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The Story Behind Sesame Street’s Latest Spoof: The Beatles!

By Graydon Gordian


At Sesame Street we love spoofing cultural touchstones. It’s a great way to bring smiles to the faces of parents, and humoring parents along with children has been a goal of the show since its beginning. Recently, to help promote a new series of home videos, we’ve been spoofing classic posters and pop art. Our playful versions of iconic propaganda posters such as Rosie the Riveter and Uncle Sam for our “Bye Bye Pacifier” home video were very popular, but our art department’s most recent creation may be my favorite so far.

To celebrate the release of our “Singing with the Stars” DVD, Sesame Workshop artist Diana Leto created a parody of the cover of the Beatles iconic album, “Sgt. Pepper’s Lonely Hearts Club Band.” Diana and Art Director Mark Magner pulled from Sesame Street’s vast library of characters to create an intricate reimagining of the album’s cover art.

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April 26, 2012

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The Making of a Sesame Street Mural

By Louis Mitchell


Ed. Note: Louis Henry Mitchell is the Associate Design Director of Special Projects. He was recently tasked with drawing chalk murals of the Sesame Street MuppetsTM on the 8th floor of Sesame Workshop’s offices. The drawings have become an office favorite, so we invited Louis to talk about his creative process.

When Sesame Workshop’s CEO Mel Ming asked me to draw murals on the recently opened 8th floor of Sesame Workshop’s offices, I was excited and intrigued. Despite having been a professional artist for 35 years and having worked with Sesame for 20 of those, the murals presented some real challenges. I had worked on a black background before but never to this degree of detail, and, except for Elmo I had never drawn such large versions of some of the characters. Read More

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February 28, 2012

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The Technology Behind the Art of Drawing Oscar the Grouch

By Graydon Gordian


Evan Cheng, associate art director of character design, draws on his digital tablet.

When Sesame Street debuted in 1969, the term “digital pen tablet” didn’t exist. It would be years before the use of personal computers and similar technology became widespread. But nowadays digital tablets are one of the primary tools used by our Creative Resources team, the talented people who take Grover, Elmo and Big Bird and create the vivid two-dimensional images that go in educational books, on clothes and on any other item where Sesame Street MuppetsTM can be found.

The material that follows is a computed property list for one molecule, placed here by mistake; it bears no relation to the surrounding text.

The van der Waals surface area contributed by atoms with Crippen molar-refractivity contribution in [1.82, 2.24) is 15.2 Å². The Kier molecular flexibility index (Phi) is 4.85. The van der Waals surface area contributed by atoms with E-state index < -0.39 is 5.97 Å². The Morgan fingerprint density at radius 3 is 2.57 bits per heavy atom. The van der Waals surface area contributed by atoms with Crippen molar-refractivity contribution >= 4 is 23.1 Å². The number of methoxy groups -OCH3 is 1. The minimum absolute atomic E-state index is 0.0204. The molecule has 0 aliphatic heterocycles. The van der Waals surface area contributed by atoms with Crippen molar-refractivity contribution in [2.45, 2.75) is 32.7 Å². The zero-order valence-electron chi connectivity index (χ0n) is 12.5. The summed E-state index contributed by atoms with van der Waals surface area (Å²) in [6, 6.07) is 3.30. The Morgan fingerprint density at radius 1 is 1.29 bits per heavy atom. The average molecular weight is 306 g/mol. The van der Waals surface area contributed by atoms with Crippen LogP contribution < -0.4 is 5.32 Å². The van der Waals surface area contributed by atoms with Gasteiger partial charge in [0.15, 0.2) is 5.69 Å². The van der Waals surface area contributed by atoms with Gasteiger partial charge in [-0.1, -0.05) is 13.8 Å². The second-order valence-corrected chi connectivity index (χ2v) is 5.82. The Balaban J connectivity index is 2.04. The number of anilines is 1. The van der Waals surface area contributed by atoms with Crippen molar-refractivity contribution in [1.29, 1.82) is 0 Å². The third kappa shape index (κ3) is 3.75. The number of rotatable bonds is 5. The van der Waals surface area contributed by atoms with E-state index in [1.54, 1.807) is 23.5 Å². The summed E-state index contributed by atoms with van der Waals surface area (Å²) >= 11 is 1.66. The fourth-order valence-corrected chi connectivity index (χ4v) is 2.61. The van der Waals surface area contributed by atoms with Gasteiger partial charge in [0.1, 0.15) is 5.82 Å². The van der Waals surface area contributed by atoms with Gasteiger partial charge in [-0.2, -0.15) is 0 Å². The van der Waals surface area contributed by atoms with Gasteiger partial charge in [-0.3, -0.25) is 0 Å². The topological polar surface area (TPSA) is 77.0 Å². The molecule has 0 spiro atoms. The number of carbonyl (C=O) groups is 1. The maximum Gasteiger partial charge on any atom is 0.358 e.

Often they’ll begin drawing an image with a pencil and paper, but the advancements made in tablet technology now allow them to complete a drawing in a small fraction of the time it formerly took. Unlike previous tablet technology, the Wacom tablets Sesame Workshop uses allow an artist to draw directly on the screen, as opposed to a separate touch sensitive pad. They also respond to the pressure of the pen, giving the artist crucial control of the thickness of lines. Whether furry or feathery, every Sesame Street MuppetTM is incredibly textured. The artists on our Creative Services team need that level of control to render them accurately.

The tablet also allows the artist to view the drawing from a variety of angles and distances. If the artist zooms in on a particular section of the image in order to add small details, his pen strokes will affect a zoomed-out version of the image as well. That way he or she can see how the details are changing the entire drawing.

The digital pen tablets used by the Creative Resources team are just another example of the ways Sesame Workshop is using technology to encourage laughter and fun, while educating children all over the world.

To learn more about the digital pen tablet technology, watch this video in which Sesame Workshop artist Diana Leto explains how she uses it.